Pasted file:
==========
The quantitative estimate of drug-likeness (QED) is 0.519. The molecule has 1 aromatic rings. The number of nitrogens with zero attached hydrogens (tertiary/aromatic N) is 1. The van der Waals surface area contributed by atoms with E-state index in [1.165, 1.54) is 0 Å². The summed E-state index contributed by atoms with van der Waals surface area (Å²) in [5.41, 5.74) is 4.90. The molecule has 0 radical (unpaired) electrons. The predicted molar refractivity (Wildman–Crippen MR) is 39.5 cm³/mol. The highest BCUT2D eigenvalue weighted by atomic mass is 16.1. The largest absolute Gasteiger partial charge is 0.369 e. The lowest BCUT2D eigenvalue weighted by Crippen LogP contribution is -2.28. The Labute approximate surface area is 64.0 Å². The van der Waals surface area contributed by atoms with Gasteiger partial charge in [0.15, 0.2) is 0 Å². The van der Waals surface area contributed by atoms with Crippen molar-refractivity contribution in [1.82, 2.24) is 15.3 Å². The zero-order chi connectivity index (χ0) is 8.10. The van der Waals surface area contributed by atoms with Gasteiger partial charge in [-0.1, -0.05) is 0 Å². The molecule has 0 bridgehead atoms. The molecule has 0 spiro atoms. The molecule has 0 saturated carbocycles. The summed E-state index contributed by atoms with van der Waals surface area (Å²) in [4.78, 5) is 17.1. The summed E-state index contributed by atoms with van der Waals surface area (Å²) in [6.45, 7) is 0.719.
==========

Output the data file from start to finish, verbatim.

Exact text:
The quantitative estimate of drug-likeness (QED) is 0.519. The molecule has 1 aromatic rings. The number of nitrogens with zero attached hydrogens (tertiary/aromatic N) is 1. The van der Waals surface area contributed by atoms with E-state index in [1.165, 1.54) is 0 Å². The summed E-state index contributed by atoms with van der Waals surface area (Å²) in [5.41, 5.74) is 4.90. The molecule has 0 radical (unpaired) electrons. The predicted molar refractivity (Wildman–Crippen MR) is 39.5 cm³/mol. The highest BCUT2D eigenvalue weighted by atomic mass is 16.1. The largest absolute Gasteiger partial charge is 0.369 e. The lowest BCUT2D eigenvalue weighted by Crippen LogP contribution is -2.28. The Labute approximate surface area is 64.0 Å². The van der Waals surface area contributed by atoms with Gasteiger partial charge in [0.15, 0.2) is 0 Å². The van der Waals surface area contributed by atoms with Crippen molar-refractivity contribution in [1.82, 2.24) is 15.3 Å². The zero-order chi connectivity index (χ0) is 8.10. The van der Waals surface area contributed by atoms with Gasteiger partial charge in [-0.1, -0.05) is 0 Å². The molecule has 0 bridgehead atoms. The molecule has 0 spiro atoms. The molecule has 0 saturated carbocycles. The summed E-state index contributed by atoms with van der Waals surface area (Å²) in [4.78, 5) is 17.1. The summed E-state index contributed by atoms with van der Waals surface area (Å²) in [6.45, 7) is 0.719.